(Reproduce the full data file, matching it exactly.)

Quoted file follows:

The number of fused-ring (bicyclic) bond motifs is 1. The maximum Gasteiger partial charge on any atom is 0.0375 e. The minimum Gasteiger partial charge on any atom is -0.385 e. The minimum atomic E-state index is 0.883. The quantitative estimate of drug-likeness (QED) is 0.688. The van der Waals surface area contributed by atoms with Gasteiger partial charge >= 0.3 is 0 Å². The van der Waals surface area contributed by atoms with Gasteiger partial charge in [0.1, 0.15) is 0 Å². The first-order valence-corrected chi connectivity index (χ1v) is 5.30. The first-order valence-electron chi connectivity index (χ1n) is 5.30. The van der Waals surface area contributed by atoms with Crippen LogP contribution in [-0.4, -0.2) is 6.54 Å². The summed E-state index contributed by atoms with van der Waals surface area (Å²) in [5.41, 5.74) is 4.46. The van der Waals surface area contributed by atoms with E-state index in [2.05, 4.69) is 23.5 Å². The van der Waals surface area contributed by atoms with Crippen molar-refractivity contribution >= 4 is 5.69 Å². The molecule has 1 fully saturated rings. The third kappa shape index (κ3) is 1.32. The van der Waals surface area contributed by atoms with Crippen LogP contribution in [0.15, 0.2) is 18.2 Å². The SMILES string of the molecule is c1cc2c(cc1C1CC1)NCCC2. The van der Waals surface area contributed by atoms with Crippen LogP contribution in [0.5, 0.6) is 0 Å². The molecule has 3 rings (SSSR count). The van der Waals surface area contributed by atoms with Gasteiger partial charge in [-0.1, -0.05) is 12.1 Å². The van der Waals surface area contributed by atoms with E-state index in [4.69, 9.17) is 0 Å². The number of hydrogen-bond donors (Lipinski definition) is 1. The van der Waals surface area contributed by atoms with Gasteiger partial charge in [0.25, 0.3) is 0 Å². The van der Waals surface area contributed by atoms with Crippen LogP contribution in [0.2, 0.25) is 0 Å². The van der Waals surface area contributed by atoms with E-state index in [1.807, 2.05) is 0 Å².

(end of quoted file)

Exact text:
The number of fused-ring (bicyclic) bond motifs is 1. The maximum Gasteiger partial charge on any atom is 0.0375 e. The minimum Gasteiger partial charge on any atom is -0.385 e. The minimum atomic E-state index is 0.883. The quantitative estimate of drug-likeness (QED) is 0.688. The van der Waals surface area contributed by atoms with Gasteiger partial charge >= 0.3 is 0 Å². The van der Waals surface area contributed by atoms with Gasteiger partial charge in [0.1, 0.15) is 0 Å². The first-order valence-corrected chi connectivity index (χ1v) is 5.30. The first-order valence-electron chi connectivity index (χ1n) is 5.30. The van der Waals surface area contributed by atoms with Crippen LogP contribution in [-0.4, -0.2) is 6.54 Å². The summed E-state index contributed by atoms with van der Waals surface area (Å²) in [5.41, 5.74) is 4.46. The van der Waals surface area contributed by atoms with E-state index in [2.05, 4.69) is 23.5 Å². The van der Waals surface area contributed by atoms with Crippen molar-refractivity contribution >= 4 is 5.69 Å². The molecule has 1 fully saturated rings. The third kappa shape index (κ3) is 1.32. The van der Waals surface area contributed by atoms with Crippen LogP contribution in [0.15, 0.2) is 18.2 Å². The SMILES string of the molecule is c1cc2c(cc1C1CC1)NCCC2. The van der Waals surface area contributed by atoms with Crippen LogP contribution in [0.5, 0.6) is 0 Å². The molecule has 3 rings (SSSR count). The van der Waals surface area contributed by atoms with Gasteiger partial charge in [-0.1, -0.05) is 12.1 Å². The van der Waals surface area contributed by atoms with E-state index in [4.69, 9.17) is 0 Å². The number of hydrogen-bond donors (Lipinski definition) is 1. The van der Waals surface area contributed by atoms with Gasteiger partial charge in [0.25, 0.3) is 0 Å². The van der Waals surface area contributed by atoms with Crippen LogP contribution in [0.2, 0.25) is 0 Å². The van der Waals surface area contributed by atoms with E-state index in [1.807, 2.05) is 0 Å².